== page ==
At the annual Virginia Vineyards Association meeting on Feb. 21st, Virginia Secretary of Agriculture Matthew Lohr presented the annual Grower of the Year Award to Tremain Hatch, of Zephaniah Vineyards in Loudoun County. “He has been involved in the industry since he was a teenager and has become one of the most respected viticulturists in the state. His determination and drive have helped Virginia’s wine industry to thrive and become a tremendous economic driver for the Commonwealth,” said Lohr in his presentation remarks.

Tremain Hatch comments on being awarded 2024 Virginia Vineyards Association Grower of the Year

While still in high school, Hatch helped plant the first acre of his family’s vineyard which has now grown to 10 acres of 18 varieties. Hatch earned a Master’s degree in viticulture from Virginia Tech in 2010, then became a viticulture extension associate at Virginia Tech’s Alson H. Smith Jr.  Agricultural Research and Extension Center at Winchester. Hatch has continued doing research projects and sharing the results with the industry. He even traveled to Japan with Virginia Tech’s plant pathologist, Mizuho Nita, and the two presented workshops and tastings of Virginia wine, and performed a dozen vineyard evaluations. We had the opportunity to interact with over 200 growers in three weeks,” he said. “As a result, Tremain is now a well-known viticulturist in Japan, too,” says Nita.

AJ Greely, the new president of the VVA, adds “We’ve all come to know his smile and his engaging way,” she added. “Not only is he a standout for his work at Zephaniah but having him in our industry is a benefit for all of us. He is more than deserving of this award.”

The 2024 annual meeting sold out at 250 attendees, says Tracy Kirkman, VVA Business Manager. The two-day conference program was designed by Jeanette Smith, chair of the Research Committee, and Kirkman says she’s had lots of compliments on the program.

Climate change and how to deal with it was the overriding theme of the conference. For example, “Climate Change Influences & Impacts On Virginia Viticulture & Wine Production” was presented by Dr. Greg Jones, wine climatologist and CEO of Abacela Vineyards in southern Oregon; “Virginia Grape Breeding Program Updates” was presented by Dana Amicovic of Virginia Tech, &  “Grape Varieties For A Changing Climate” was presented by Jeanette Smith, of Vinesmith Consulting.

New research was presented on chitosan as a low-risk fungicide and a futuristic, exciting program on evaluating potential new grape varieties for downy mildew resistance using DNA marker analysis.

Funding was approved by the state for this research, also supported by the USDA and others, from the Virginia Wine Promotion Fund “for the purpose of breeding vinifera-style wine grapes adapted to the Mid-Atlantic US with a specified focus on combining vinifera fruit quality with downy mildew resistance, with an objective of commercializing the resulting variety within 10 to 15 years.”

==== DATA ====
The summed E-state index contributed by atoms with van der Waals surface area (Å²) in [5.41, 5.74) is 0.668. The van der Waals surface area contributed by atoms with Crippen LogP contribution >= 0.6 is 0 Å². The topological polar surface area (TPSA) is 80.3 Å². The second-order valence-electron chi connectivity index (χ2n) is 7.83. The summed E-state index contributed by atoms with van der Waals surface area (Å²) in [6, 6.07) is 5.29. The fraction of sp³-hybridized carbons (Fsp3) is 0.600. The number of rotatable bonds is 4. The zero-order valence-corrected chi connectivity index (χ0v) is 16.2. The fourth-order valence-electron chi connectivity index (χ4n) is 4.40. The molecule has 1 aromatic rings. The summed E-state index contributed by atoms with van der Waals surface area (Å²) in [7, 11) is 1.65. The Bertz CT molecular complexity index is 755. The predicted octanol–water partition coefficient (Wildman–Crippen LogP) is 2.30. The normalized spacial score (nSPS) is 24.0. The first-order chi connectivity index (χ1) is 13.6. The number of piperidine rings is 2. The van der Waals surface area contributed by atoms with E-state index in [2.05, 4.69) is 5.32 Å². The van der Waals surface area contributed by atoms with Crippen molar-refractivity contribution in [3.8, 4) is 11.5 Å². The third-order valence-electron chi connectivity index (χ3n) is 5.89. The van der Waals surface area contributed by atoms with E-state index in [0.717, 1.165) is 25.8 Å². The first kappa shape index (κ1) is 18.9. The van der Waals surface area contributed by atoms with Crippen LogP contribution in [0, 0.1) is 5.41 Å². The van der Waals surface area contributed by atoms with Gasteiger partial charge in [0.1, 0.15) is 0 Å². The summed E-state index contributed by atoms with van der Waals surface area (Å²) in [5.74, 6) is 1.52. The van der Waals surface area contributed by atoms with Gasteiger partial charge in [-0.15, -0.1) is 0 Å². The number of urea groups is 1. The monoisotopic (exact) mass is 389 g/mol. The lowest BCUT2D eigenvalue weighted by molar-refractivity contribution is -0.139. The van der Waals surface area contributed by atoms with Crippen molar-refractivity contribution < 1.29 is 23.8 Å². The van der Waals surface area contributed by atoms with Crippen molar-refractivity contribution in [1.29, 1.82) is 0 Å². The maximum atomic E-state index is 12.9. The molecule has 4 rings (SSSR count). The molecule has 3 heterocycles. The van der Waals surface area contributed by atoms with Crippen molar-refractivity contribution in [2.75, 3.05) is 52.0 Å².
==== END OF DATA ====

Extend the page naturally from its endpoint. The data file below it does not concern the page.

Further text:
Dr. Surya Sapkota, grape breeder of the USDA presented on this grape breeding program in Virginia. Their top priority is to make new varieties that are powdery mildew-resistant. Crosses were made manually in 2022-23 in Virginia and New York, yielding 7,000 plants for evaluation. To evaluate qualities, they extract DNA at an early stage (in a leaf sample), and can evaluate whether a variety is resistant to downy mildew or not, looking at DNA markers, and improved phenotyping helped to screen vines with disease resistance and good winemaking characteristics. They can select for the specific DNA markers for down mildew resistance. Then it’s easy to select or eliminate varieties from the greenhouse that don’t have qualities in the DNA that you want, then plant desirable seedlings in a new vineyard.

Four thousand vines are now planted from 22 families from 15 resistant sources. Walsh family, Jason Murray/Arterra, Emily Hodson and Ben Jordan helped by growing samples in their vineyards.

It’s important to emphasize that this breakthrough technology is NOT GM, since no DNA is manipulated, added or subtracted; only specific markers are identified, to select new crosses and eliminate others.

One session featured four top Virginia Norton wines, as winemakers shared what they felt were the pros and cons of Virginia’s original wine grape, and how they dealt with challenges in the vineyard and winery. Viticulturist Lucie Morton explained that, as early as the 1870s, viticulturists were describing distinct differences between what is described as Cynthiana in the Midwest, and what is Norton. She demonstrated that the cluster size, wine color, and leaf shape are all different between Cynthiana and Norton, but cautions that it’s too early to declare them clonal differences since clones evolve over a very long time, and Norton has only existed for 100 years.

Most of the Nortons were from the recent 2021 vintage, and all were of excellent quality. Two of the four winemakers shared that they had decided to use French instead of American oak to make a more elegant wine, and they had succeeded. Shep Rouse shared a library Norton (labeled Monticello Wine Co. Extra Virginia Claret 2004) which demonstrated clearly that well-made Norton can age very well.